Unless you're a cowgirl or rancher, steak night at home is probably a special, once-in-a-while occasion. So you definitely don't want to screw it up.
Cooking a great steak seems like it should be easy. After all, you only need a few ingredients. And the basic steps couldn't be simpler: Just toss the meat in the pan, flip it once, cook it until it reaches your desired doneness, and viola! Your tender, juicy, succulent dinner is served. (Stop dieting and enjoy that meal. Here's how you can naturally retrain your fat cells to lose weight for good.)
That's what's supposed to happen, anyway. In reality, home-cooked steak often ends up tough, bland, or both. But it doesn’t have to be that way. Steer clear of these common mishaps, and you'll be rewarded with a delicious steak every time.
You bought the lean steak.
There's a time and a place for tough, lean cuts of meat like chuck roast or top or bottom round. (We're looking at you, beef stew.) But when steak is the shining star of the meal, it's worth splurging on tender cuts with a good amount of fat marbling, like filet mignon, New York strip, T-bone, or rib eye. That way, your steak will be moist and flavorful, not tough or dry.
You didn’t season your steak in advance.
Adding a generous sprinkle of salt and fresh cracked pepper to both sides of your steak 30 to 40 minutes before cooking gives the seasoning a chance to get absorbed into the meat, resulting in juicier, more flavorful meat. But if you wait until the end to add salt or pepper, all you’ll taste is, well, salt and pepper.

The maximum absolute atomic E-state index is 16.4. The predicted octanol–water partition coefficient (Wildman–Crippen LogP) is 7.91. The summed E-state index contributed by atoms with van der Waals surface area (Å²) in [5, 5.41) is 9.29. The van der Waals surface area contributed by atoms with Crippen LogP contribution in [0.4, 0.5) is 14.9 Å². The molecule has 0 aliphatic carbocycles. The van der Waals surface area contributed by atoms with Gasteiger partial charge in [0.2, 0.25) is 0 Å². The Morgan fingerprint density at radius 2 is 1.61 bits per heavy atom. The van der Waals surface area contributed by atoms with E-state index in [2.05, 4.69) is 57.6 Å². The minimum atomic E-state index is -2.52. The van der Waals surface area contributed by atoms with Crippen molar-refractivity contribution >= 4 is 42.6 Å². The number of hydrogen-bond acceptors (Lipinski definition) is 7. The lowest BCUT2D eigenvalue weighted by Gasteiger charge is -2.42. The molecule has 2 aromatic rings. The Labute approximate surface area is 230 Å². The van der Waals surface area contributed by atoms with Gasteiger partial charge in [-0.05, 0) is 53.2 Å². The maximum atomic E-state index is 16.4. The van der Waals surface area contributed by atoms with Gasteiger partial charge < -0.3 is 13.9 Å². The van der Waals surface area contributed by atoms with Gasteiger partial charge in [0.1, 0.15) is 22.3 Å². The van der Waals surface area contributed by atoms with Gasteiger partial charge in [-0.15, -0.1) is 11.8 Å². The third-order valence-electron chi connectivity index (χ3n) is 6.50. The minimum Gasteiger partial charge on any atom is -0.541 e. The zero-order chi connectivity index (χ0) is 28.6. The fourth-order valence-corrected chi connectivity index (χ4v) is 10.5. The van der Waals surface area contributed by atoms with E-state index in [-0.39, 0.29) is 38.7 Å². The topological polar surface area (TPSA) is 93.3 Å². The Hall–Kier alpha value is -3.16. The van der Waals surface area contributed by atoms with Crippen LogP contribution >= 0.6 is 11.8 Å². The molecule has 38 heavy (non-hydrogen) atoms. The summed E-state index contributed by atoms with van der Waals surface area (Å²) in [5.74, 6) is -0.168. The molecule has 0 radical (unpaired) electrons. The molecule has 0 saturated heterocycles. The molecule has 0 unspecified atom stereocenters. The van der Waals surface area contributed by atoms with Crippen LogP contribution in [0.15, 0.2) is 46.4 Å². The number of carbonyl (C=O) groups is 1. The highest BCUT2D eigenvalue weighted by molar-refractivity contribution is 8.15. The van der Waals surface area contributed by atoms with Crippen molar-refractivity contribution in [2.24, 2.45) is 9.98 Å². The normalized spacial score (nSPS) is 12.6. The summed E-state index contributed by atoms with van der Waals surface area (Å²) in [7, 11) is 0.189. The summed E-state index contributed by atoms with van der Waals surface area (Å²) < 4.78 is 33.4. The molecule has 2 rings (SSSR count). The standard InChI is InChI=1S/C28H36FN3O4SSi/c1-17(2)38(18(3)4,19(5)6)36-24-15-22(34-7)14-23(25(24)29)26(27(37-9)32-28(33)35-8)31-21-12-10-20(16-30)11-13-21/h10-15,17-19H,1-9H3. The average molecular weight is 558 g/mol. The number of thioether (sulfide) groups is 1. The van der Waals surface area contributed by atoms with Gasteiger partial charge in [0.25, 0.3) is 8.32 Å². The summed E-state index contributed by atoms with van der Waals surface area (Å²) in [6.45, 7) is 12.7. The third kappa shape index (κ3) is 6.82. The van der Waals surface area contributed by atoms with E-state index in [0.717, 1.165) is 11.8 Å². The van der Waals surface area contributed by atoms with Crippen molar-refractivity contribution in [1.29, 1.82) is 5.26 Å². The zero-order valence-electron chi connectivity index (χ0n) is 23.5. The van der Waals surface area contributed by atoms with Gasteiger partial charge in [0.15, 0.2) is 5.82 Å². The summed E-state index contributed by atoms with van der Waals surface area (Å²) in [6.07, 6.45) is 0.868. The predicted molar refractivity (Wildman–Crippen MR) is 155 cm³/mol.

You didn’t blot the raw steak.
The wetter the surface of your steak, the more likely it is to steam when it hits the hot pan. (Uh, yuck.) So take a paper towel and give both sides a quick pat before tossing it in the pan. That’ll get rid of any residual moisture, ensuring that the outside of your steak gets crisp and caramelized. (You also need to pat fish dry before cooking. Avoid these 7 mistakes that will ruin your fillets.)
You used the wrong pan.
Save the lightweight, nonstick skillet for your scrambled eggs. Steak needs a heavy-duty pan that will retain plenty of heat and help the meat form a deliciously crisp outer crust. A well-seasoned cast iron skillet is the best tool for the job.
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You didn’t let the pan get hot enough.
We said the pan needs to retain plenty of heat, and we weren't kidding. A screaming hot cook surface is non-negotiable in order to achieve a crisp, caramelized crust—anything cooler means the steak will steam instead of sear. You'll know you've reached the magic temperature when the pan just starts to smoke.
You didn’t use a meat thermometer.
Unless you're a seasoned pro, it can be tough to tell whether a steak is done just by looking at it. So forego the visual cues in favor of a simple meat thermometer. (Cook your steak to 140°F for medium-rare, 155°F for medium, and 165°F for well done. It'll continue cooking and reach its recommended final cook temperature while it rests.) It's quick, easy, and always accurate. (Burger night? Here's how to build the burger of your dreams.)
You sliced into it ASAP.
Muster all your self-control here, people. Tearing into your meat the minute you pull it off the pan will result in all of those flavorful juices spilling out of your steak and onto the plate—leaving you with a sad, dry piece of meat. But when you let it rest for 5 to 10 minutes, those juices will make their way back to the center of the meat. And you'll be rewarded with a moist, mouthwatering steak.
This article originally appeared on Prevention.com.